A lot changes in two years…
The last time we saw the Oklahoma City Thunder make a conference finals, LeBron was wrapping up his final season in Miami, David Stern was still commissioner and Kevin Durant was running the show in OKC.
It is hard to believe that was only two years ago, but a lot happens in just two years.
If you asked anyone prior to the season what two teams the western conference would boil down to, most people would have said the San Antonio Spurs and the Golden State Warriors. The Spurs made a major splash in free agency when they signed all-star forward Lamarcus Aldridge. As for the Warriors, they didn’t lose a soul and are coming off an NBA championship run.
Meanwhile, people (including myself) were damn near ready to write off the explosive Thunder. When Billy Donovan took over the Thunder, he did not inherit a ton of depth off the bench (insert Dion Waiters joke), like the Spurs or Warriors have.
However, he did inherit two bonafide superstars in the form of Kevin Durant and Russell Westbrook. There is absolutely no denying that both of them are in the pool of top 5, maybe 6 players in the NBA.
Remember when I said a lot can change in two years?
When the Thunder last made the conference finals, this was Kevin Durant’s team with Russell Westbrook playing second fiddle and not even being mentioned as a star. Durant was being mentioned in the same breath as LeBron for best player in the NBA, yet he was never held to the same standard as LBJ.
The fact that a local newspaper in OKC backtracked on a negative Kevin Durant headline is enough reason to believe he has been coddled as one of the game’s elites. Yet, he has no problem lashing out the media in press conferences. I just never understood it.
If you are going to elevate Durant to LeBron’s level at the time both teams made the finals, shouldn’t he be held to the same standard and criticism?
Meanwhile, Westbrook became the scapegoat in all of it.
“He shoots too much.”
“He’s not giving Durant his touches.”
“He is the reason OKC will never win the title.”
Part of the reason that Westbrook has always received the backlash is from the fact he plays the point. By design, the point is the guy who gets everyone involved and controls the pace of the game. For those who maybe watch a game occasionally, perhaps you have noticed a trend, most of your point guard are SCORING, not facilitating. Curry, Westbrook, Lillard anyone?
The fact that Westbrook is the most athletic point in the NBA and maybe the most athletic player outside of LeBron, why not use it to your advantage? There is a reason he gets to the line so much and at 80% from the charity stripe, why not take advantage of it? Take the free ones.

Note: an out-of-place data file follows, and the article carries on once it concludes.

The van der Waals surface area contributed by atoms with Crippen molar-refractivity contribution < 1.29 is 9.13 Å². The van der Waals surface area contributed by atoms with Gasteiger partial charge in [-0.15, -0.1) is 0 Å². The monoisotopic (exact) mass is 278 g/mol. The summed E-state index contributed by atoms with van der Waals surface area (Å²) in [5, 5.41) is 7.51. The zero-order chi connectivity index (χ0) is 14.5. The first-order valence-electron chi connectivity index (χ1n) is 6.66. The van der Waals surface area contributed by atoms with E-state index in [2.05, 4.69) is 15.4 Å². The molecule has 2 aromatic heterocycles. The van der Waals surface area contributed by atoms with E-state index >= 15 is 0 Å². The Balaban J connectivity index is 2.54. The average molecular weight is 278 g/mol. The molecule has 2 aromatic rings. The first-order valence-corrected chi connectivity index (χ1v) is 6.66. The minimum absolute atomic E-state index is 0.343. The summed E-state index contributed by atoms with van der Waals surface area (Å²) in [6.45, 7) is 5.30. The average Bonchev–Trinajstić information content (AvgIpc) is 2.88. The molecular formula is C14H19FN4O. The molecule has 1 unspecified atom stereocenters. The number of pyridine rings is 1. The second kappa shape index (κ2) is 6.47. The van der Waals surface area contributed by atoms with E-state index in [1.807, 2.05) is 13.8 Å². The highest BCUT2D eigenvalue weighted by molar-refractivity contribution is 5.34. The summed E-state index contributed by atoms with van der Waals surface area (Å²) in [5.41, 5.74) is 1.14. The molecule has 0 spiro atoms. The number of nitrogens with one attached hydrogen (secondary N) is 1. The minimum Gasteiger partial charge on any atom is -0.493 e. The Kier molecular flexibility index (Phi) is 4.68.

The fact of the matter is two years ago, Westbrook had been averaging roughly 21-23 points on 17-18 shots per game. Meanwhile, Durant was floating around 17-20 shots averaging 27-28 points.
If Westbrook gives up five shots hypothetically, do you really want Durant taking 1/4 of your shots? I would think not. Thats a heavy workload and you would burn him out.
As I said, a lot changes in two years.
Fast forward to now. Oklahoma City just knocked off the the one team you never bet against, the San Antonio Spurs. They are heading into a showdown with the Golden State Warriors for the conference finals.
Perhaps, that can be attributed to the new coaching change with Donovan running the show. For the first time since OKC became one of the leagues best franchises, the offense looks efficient. They still maintain a rather fast pace which is why most people were always hopping on the bandwagon to begin with, however, I will call it controlled chaos. So kudos, to Billy Donovan.
Their big win comes on the back of both Westbrook and Durant.
The duo is starting to play with more efficiency then in years past and Durant is starting to play second fiddle to the now emerging Russell Westbrook.
Before you fanboys get your panties in a wad, understand that is not a knock on the Durant. They are both still top 5-6 players, but Westbrook is beginning to come into his own. He is learning to facilitate the floor without letting his scoring suffer.
The guys almost averaged a freaking triple double on the season at 23 points, 10 assists and 8 rebounds. So far this post season, 25, 10 and 7. WHAT!?
The thing I love most about Westbrook is that he is a killer. He wants the ball when the game is on the line and he isn’t afraid of failure, much like Kobe and much like Jordan. He has that killer instinct everyone always raves about.
Aside from the gaudy numbers on the offensive end, Westbrook has always been a menace in the passing lanes.
We are witnessing the evolution of Russell Westbrook. Take notice because it was just two years ago that everyone was saying how much of a liability he was. Westbrook is finally getting the recognition he deserves. No more scapegoating, for now.
The conference finals should be a fun one. Don’t blink.